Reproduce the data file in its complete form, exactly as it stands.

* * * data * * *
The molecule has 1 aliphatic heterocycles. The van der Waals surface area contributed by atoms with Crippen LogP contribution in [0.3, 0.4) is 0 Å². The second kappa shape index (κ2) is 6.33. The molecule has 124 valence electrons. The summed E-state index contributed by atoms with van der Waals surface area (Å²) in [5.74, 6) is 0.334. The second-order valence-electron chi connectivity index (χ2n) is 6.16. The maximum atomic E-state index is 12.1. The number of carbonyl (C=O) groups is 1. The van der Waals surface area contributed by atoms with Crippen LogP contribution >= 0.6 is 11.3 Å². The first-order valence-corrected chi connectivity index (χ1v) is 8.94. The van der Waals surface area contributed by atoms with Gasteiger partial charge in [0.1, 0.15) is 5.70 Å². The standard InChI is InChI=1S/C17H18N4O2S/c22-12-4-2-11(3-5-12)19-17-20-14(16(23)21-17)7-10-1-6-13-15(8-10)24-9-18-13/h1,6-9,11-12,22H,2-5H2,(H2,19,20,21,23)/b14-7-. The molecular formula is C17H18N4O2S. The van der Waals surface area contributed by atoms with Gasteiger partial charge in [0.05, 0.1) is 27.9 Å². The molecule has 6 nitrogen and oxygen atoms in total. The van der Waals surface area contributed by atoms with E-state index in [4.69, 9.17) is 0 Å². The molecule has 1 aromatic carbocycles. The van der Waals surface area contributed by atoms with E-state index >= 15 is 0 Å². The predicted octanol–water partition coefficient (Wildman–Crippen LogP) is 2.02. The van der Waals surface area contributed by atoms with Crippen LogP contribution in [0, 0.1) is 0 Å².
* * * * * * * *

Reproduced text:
The molecule has 1 aliphatic heterocycles. The van der Waals surface area contributed by atoms with Crippen LogP contribution in [0.3, 0.4) is 0 Å². The second kappa shape index (κ2) is 6.33. The molecule has 124 valence electrons. The summed E-state index contributed by atoms with van der Waals surface area (Å²) in [5.74, 6) is 0.334. The second-order valence-electron chi connectivity index (χ2n) is 6.16. The maximum atomic E-state index is 12.1. The number of carbonyl (C=O) groups is 1. The van der Waals surface area contributed by atoms with Crippen LogP contribution >= 0.6 is 11.3 Å². The first-order valence-corrected chi connectivity index (χ1v) is 8.94. The van der Waals surface area contributed by atoms with Gasteiger partial charge in [0.1, 0.15) is 5.70 Å². The standard InChI is InChI=1S/C17H18N4O2S/c22-12-4-2-11(3-5-12)19-17-20-14(16(23)21-17)7-10-1-6-13-15(8-10)24-9-18-13/h1,6-9,11-12,22H,2-5H2,(H2,19,20,21,23)/b14-7-. The molecular formula is C17H18N4O2S. The van der Waals surface area contributed by atoms with Gasteiger partial charge in [0.05, 0.1) is 27.9 Å². The molecule has 6 nitrogen and oxygen atoms in total. The van der Waals surface area contributed by atoms with E-state index in [4.69, 9.17) is 0 Å². The molecule has 1 aromatic carbocycles. The van der Waals surface area contributed by atoms with E-state index >= 15 is 0 Å². The predicted octanol–water partition coefficient (Wildman–Crippen LogP) is 2.02. The van der Waals surface area contributed by atoms with Crippen LogP contribution in [0, 0.1) is 0 Å².